Ah, the safety of glass.
A story last week caught our attention as an example of what happens when people don't do a very good job of weighing the relative risk of various products.
The Vermont Public Interest Research Group — a Montpelier, Vt.-based advocacy group for various progressive causes — announced it would distribute a few hundred glass baby bottles to consumers. The decision followed a story in Consumer Reports that a harmful additive to polycarbonate baby bottles can leach out when they are heated.
VPIRG claimed it had several dozen orders from parents who could not find glass bottles in the state.
There's an obvious reason that plastic has taken market share from glass in applications like milk, soda, ketchup and baby bottles. If some parents are not aware of that reason yet ... well, you don't need to pass an IQ test to have children.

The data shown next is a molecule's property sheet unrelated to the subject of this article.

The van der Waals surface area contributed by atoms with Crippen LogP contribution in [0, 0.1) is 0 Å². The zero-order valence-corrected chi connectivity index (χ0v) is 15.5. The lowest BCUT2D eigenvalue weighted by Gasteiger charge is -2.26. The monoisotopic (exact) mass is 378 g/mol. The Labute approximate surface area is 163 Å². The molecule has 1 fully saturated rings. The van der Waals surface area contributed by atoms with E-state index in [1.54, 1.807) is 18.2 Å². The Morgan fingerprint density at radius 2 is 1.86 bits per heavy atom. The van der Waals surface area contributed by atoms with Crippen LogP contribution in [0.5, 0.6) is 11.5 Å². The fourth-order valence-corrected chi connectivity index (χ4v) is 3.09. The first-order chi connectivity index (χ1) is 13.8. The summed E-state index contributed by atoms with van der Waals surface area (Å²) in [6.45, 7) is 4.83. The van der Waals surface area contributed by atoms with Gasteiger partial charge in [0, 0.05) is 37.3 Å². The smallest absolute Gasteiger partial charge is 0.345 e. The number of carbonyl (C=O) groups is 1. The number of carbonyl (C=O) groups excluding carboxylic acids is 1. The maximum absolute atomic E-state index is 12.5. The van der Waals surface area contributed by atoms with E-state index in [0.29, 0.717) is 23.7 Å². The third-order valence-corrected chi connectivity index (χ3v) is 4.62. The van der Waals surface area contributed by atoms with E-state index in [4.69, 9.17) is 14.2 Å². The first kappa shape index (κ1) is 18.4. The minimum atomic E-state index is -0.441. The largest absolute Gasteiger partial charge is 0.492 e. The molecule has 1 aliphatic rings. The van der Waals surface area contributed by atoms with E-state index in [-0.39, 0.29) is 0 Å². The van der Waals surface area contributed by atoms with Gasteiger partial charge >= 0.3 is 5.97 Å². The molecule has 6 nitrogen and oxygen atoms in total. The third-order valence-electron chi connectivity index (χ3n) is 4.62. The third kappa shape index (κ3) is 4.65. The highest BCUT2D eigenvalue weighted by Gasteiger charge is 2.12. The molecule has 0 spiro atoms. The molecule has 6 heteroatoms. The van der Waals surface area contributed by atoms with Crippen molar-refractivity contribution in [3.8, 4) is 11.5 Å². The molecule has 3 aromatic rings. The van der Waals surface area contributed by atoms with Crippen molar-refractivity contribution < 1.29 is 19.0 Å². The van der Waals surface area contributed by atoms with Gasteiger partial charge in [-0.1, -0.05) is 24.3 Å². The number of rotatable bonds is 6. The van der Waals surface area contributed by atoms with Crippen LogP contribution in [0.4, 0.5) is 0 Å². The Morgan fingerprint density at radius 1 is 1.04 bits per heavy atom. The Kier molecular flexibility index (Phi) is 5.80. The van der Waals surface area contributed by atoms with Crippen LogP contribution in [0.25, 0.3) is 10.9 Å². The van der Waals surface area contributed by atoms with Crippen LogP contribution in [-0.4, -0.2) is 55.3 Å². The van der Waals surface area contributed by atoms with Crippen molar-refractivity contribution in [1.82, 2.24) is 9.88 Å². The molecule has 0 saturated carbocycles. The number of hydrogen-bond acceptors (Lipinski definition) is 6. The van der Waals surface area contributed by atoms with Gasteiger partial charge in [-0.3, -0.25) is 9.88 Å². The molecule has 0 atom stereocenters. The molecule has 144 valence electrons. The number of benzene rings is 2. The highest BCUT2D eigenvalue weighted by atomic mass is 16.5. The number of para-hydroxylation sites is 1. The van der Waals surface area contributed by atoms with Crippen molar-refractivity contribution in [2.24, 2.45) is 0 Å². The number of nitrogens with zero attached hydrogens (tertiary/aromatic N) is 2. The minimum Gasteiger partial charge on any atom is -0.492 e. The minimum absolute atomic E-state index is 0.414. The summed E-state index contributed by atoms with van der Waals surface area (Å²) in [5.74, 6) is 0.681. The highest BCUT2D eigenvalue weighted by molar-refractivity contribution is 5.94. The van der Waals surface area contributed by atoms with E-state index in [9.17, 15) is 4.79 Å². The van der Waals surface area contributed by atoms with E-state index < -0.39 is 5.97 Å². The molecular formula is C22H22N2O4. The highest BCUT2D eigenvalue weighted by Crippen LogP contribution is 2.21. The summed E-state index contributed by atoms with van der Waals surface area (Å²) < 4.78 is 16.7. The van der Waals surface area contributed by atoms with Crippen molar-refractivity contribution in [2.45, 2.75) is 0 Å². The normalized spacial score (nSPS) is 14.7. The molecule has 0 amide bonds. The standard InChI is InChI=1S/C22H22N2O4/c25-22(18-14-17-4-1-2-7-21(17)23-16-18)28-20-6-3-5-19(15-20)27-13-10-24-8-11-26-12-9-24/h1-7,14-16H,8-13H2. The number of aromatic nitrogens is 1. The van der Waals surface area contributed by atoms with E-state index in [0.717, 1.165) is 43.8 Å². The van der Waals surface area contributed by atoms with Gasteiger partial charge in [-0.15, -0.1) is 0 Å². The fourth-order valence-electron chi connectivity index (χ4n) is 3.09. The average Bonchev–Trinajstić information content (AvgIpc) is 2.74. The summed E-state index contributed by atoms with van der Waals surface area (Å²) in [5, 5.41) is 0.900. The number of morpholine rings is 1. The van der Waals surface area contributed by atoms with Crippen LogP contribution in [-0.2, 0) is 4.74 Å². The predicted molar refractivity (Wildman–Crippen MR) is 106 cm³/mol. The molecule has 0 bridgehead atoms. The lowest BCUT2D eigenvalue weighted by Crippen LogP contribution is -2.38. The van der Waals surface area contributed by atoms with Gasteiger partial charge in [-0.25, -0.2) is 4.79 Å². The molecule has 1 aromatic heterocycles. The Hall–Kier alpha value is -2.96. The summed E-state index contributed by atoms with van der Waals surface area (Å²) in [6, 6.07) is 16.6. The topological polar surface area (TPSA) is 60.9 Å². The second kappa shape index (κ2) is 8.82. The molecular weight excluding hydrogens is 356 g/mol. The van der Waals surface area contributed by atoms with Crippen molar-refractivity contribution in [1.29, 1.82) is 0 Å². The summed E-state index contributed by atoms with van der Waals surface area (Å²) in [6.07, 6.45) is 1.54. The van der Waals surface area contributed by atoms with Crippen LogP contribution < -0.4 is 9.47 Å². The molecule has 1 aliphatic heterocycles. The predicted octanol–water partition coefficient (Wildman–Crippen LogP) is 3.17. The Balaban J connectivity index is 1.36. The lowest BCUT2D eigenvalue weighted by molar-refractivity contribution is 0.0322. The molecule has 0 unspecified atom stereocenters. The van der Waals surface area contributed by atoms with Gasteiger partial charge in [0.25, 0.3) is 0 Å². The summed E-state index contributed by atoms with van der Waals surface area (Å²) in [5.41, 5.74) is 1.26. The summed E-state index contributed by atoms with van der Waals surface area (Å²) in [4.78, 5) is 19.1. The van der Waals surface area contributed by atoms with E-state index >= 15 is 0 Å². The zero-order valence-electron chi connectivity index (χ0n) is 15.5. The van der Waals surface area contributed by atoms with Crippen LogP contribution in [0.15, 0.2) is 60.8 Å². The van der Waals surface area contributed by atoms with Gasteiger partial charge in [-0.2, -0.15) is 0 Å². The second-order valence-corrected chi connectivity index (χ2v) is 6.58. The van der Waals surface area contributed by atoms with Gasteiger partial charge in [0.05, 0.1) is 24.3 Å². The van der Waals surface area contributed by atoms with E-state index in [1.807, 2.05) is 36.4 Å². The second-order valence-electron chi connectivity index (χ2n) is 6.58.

Meanwhile, the validity of Consumer Reports' study still is being questioned. And even if parents want to avoid PC, they can find plenty of polyethylene baby bottles on the market. Although VPIRG claims consumers can't tell the difference, that's simply not true. All they need is a little education. Perhaps VPIRG's anti-plastics bias is showing on that point.
The plastics industry always will have trouble on this type of issue. The burden of proof is very low. Critics just need to raise the possibility of a health hazard to infants and some parents will stop using a product immediately. Never mind putting the risk into the proper perspective, or scientifically proving risk to humans in the first place.
It's enough to shatter your confidence in folks' common sense.